Laying the foundations in cement handling at the Port of Houston



River Consulting, Columbus, OH, USA


Cutting-edge cement facility design

The expansive Houston Cement Company Port of Houston cement terminal is an impressive facility designed to import and distribute 1.5 million metric tons of cement per year. It features six 186-foot tall concrete silos, and the largest capacity cement ship unloader operating in the United States at the time it began operating in 2006. Houston Cement is a partnership between Ash Grove Cement Company, Alamo Cement Company and Texas Lehigh.

River Consulting provided study phase services, as well as preliminary and final design, including civil, structural, mechanical and electrical systems for the greenfield facility. Silo design and automation, including programming and commissioning was also part of River Consulting’s scope, with construction performed by Continental Construction Co., Inc.

The Houston Cement import facility’s fully automated systems provide an effective state-of-the-art process for cement unloading and loading at the terminal. Cement is delivered via Handyclass ships at the 645-foot dock, and moved through a rail-mounted Siwertell ship unloader with an operating capacity of 1,500mtph. The cement is then distributed to the six-pack of silos via a 1,900tph inbound conveyor belt system, bucket elevator and air slide system.

Three truck loadout lanes, sharing two silos each, are located beneath the silos and are equipped with automated weighing and loading systems. By implementing an advanced control algorithm, truck loading times are optimized while maintaining a highprecision fill weight. Once the driver has positioned their truck under the loading spout, the systems control the material flow using real-time monitoring and variable gate positioning. This system is capable of delivering best-in-class performance for both filling rate and accuracy.

The complete process takes about five minutes from the time the truck pulls onto the scale until the bill of lading is printed. Once loading is complete, the bill of lading is automatically printed in the loadout bay for the driver to retrieve. This calculated process provides customers with a fast, clean and efficient experience with the driver only having to exit the truck once. Additionally, the cement inventory information is automatically collected and transmitted to the on-site office, allowing for real-time monitoring for successful supply chain management.

Experience provides for optimal facility design

The consultants at River Consulting worked in conjunction with Continental Construction and the engineers at Ash Grove Cement Company to develop a facility layout to meet the owner’s receiving and shipping requirements. The client originally considered utilizing dome storage for the facility, but after further examination, the project team identified silo storage as the more optimal solution for operation in the long run. By leaning on vast experience in the cement industry, River Consulting was able to provide a customized concept to meet the client’s operational needs and their financial budget. The final design featured 100,000 tons of storage and three lanes of automated truck loadout with loading rates of 500tph, all designed to enable the client to reach operational goals while minimizing unnecessary costs. Tim Harvey, P.E., Director – Material Storage and Handling Systems and Project Manager for the River Consulting team, played a key role in the facility design. Harvey contributed unique experience in silo design, having engineered hundreds of silos for cement, coal and other commodities.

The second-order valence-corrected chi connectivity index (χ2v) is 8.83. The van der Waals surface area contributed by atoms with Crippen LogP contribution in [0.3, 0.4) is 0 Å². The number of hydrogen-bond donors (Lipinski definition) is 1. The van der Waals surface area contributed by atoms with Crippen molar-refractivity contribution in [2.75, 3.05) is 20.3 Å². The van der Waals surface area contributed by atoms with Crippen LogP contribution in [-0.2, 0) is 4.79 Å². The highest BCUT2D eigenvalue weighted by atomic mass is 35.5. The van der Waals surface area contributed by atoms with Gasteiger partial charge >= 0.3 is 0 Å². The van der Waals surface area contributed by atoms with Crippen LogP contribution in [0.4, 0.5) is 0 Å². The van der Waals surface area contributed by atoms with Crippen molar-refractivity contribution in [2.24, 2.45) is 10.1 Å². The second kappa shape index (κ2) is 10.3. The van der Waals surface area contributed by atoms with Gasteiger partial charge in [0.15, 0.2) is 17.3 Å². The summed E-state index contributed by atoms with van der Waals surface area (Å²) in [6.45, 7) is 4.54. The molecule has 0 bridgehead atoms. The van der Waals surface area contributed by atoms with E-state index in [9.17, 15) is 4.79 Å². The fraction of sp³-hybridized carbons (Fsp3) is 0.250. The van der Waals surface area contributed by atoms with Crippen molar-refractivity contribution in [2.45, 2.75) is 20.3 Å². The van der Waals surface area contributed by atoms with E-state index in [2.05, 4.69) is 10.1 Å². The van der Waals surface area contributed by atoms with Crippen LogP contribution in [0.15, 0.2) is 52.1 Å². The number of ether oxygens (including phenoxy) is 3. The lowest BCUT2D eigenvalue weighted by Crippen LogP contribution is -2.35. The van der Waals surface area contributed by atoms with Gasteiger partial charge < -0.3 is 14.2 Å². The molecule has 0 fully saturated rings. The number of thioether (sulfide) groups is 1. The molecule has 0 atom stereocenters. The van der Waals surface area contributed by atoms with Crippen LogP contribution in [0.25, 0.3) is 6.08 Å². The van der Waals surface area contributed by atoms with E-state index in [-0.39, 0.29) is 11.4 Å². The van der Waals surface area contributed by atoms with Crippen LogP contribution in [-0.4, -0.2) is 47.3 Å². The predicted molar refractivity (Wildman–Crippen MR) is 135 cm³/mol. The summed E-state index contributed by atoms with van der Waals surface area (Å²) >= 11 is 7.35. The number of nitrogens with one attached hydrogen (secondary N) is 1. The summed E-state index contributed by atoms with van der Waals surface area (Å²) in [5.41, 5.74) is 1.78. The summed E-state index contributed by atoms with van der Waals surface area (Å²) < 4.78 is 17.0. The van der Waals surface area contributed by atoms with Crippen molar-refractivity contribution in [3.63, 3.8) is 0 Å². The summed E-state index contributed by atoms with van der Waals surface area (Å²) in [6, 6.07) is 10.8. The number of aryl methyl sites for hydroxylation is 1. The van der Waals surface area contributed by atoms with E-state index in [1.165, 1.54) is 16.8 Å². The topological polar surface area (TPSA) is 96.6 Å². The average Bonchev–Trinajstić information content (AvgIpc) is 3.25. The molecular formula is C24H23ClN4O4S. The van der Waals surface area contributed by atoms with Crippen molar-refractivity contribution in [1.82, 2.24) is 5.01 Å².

“We looked at ways to improve efficiencies through construction,” he states. “For this project, concrete silos were the best option because of the reduced energy consumption for the facility and reduced handling time for truck loadout.” Harvey and the project team delivered the unique project on time and on budget.

Organizing and executing the slipform construction of the silos was a major project challenge. River Consulting provided construction supervision with the silos advancing upward at an average rate of approximately 12 inches per hour, and continuous around-the-clock construction of the silos allowed for completion in only 10 days.

Another project challenge included the need to design a unique hopper bottom support structure to accommodate the massive hoppers designed in conjunction with the silos. While most hopper design involves utilizing scaffolding to construct hoppers within silos, the new design included utilizing internal support columns and precast concrete slabs developed outside of the silos. This design enabled the structure to accommodate the 65-foot tall hoppers and support the weight of the material flowing through them. The hopper bottom supports were pertinent to optimize the structure needed to support the 16,666mt of material contained within each silo.

The external construction of hoppers and supports prevented extensive time and cost associated with building scaffolding to reach the highest points of the hopper bottom, nearly 50 feet above the ground. The hoppers, supporting columns and precast concrete support slabs were lowered into each silo by crane and secured into position. This allowed for faster installation time and reduced cost associated with labor. The silo portion of construction resulted in completion of the reinforced concrete shell for the six-pack of silos and the installation of the externally constructed hoppers and support structures.

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